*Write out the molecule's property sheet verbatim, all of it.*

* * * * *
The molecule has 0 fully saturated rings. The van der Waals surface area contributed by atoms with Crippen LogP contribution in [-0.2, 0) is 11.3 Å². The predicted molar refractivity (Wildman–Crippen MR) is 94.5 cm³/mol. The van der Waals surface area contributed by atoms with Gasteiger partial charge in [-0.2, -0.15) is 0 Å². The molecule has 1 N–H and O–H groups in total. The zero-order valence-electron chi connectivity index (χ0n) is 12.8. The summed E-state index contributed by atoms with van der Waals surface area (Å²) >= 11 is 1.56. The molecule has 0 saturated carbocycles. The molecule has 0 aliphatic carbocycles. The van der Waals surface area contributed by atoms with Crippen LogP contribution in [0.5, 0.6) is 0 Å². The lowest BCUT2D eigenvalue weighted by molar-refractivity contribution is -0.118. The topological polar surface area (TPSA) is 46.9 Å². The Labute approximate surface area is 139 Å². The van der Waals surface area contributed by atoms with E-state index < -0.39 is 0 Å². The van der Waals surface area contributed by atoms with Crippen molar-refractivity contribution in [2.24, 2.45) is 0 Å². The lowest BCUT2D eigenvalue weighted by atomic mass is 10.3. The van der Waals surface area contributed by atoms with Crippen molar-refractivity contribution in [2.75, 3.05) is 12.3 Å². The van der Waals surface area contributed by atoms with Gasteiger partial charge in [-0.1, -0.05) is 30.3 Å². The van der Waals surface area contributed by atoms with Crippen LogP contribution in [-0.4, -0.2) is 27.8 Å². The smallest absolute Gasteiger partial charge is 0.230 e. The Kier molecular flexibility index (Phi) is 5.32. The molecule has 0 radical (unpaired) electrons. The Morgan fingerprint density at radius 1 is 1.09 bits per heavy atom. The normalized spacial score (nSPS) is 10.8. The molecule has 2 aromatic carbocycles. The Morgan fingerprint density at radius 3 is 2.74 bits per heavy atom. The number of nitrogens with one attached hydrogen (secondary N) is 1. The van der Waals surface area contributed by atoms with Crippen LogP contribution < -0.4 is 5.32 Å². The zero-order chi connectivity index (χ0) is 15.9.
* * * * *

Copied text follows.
The molecule has 0 fully saturated rings. The van der Waals surface area contributed by atoms with Crippen LogP contribution in [-0.2, 0) is 11.3 Å². The predicted molar refractivity (Wildman–Crippen MR) is 94.5 cm³/mol. The van der Waals surface area contributed by atoms with Gasteiger partial charge in [-0.2, -0.15) is 0 Å². The molecule has 1 N–H and O–H groups in total. The zero-order valence-electron chi connectivity index (χ0n) is 12.8. The summed E-state index contributed by atoms with van der Waals surface area (Å²) >= 11 is 1.56. The molecule has 0 saturated carbocycles. The molecule has 0 aliphatic carbocycles. The van der Waals surface area contributed by atoms with Crippen LogP contribution in [0.5, 0.6) is 0 Å². The lowest BCUT2D eigenvalue weighted by molar-refractivity contribution is -0.118. The topological polar surface area (TPSA) is 46.9 Å². The Labute approximate surface area is 139 Å². The van der Waals surface area contributed by atoms with E-state index < -0.39 is 0 Å². The van der Waals surface area contributed by atoms with Crippen molar-refractivity contribution in [2.24, 2.45) is 0 Å². The lowest BCUT2D eigenvalue weighted by atomic mass is 10.3. The van der Waals surface area contributed by atoms with Crippen molar-refractivity contribution in [2.75, 3.05) is 12.3 Å². The van der Waals surface area contributed by atoms with Gasteiger partial charge in [-0.1, -0.05) is 30.3 Å². The van der Waals surface area contributed by atoms with Crippen LogP contribution in [-0.4, -0.2) is 27.8 Å². The smallest absolute Gasteiger partial charge is 0.230 e. The Kier molecular flexibility index (Phi) is 5.32. The molecule has 0 radical (unpaired) electrons. The Morgan fingerprint density at radius 1 is 1.09 bits per heavy atom. The normalized spacial score (nSPS) is 10.8. The molecule has 2 aromatic carbocycles. The Morgan fingerprint density at radius 3 is 2.74 bits per heavy atom. The number of nitrogens with one attached hydrogen (secondary N) is 1. The van der Waals surface area contributed by atoms with Crippen LogP contribution < -0.4 is 5.32 Å². The zero-order chi connectivity index (χ0) is 15.9.